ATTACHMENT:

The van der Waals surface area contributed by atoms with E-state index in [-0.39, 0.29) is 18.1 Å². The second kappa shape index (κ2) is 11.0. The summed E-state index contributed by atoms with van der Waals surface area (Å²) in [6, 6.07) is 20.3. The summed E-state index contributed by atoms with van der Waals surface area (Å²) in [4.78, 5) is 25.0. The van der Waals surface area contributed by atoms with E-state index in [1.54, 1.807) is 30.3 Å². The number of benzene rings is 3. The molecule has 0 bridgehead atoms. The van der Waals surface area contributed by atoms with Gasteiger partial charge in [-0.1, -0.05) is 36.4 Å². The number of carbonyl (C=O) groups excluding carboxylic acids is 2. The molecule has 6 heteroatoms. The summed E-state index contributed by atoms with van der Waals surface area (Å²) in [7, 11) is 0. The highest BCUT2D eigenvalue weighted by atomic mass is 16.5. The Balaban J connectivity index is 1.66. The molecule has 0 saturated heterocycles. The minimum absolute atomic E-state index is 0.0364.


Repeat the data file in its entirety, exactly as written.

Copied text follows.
The van der Waals surface area contributed by atoms with E-state index in [-0.39, 0.29) is 18.1 Å². The second kappa shape index (κ2) is 11.0. The summed E-state index contributed by atoms with van der Waals surface area (Å²) in [6, 6.07) is 20.3. The summed E-state index contributed by atoms with van der Waals surface area (Å²) in [4.78, 5) is 25.0. The van der Waals surface area contributed by atoms with E-state index in [1.54, 1.807) is 30.3 Å². The number of benzene rings is 3. The molecule has 0 bridgehead atoms. The van der Waals surface area contributed by atoms with Gasteiger partial charge in [-0.1, -0.05) is 36.4 Å². The number of carbonyl (C=O) groups excluding carboxylic acids is 2. The molecule has 6 heteroatoms. The summed E-state index contributed by atoms with van der Waals surface area (Å²) in [7, 11) is 0. The highest BCUT2D eigenvalue weighted by atomic mass is 16.5. The Balaban J connectivity index is 1.66. The molecule has 0 saturated heterocycles. The minimum absolute atomic E-state index is 0.0364.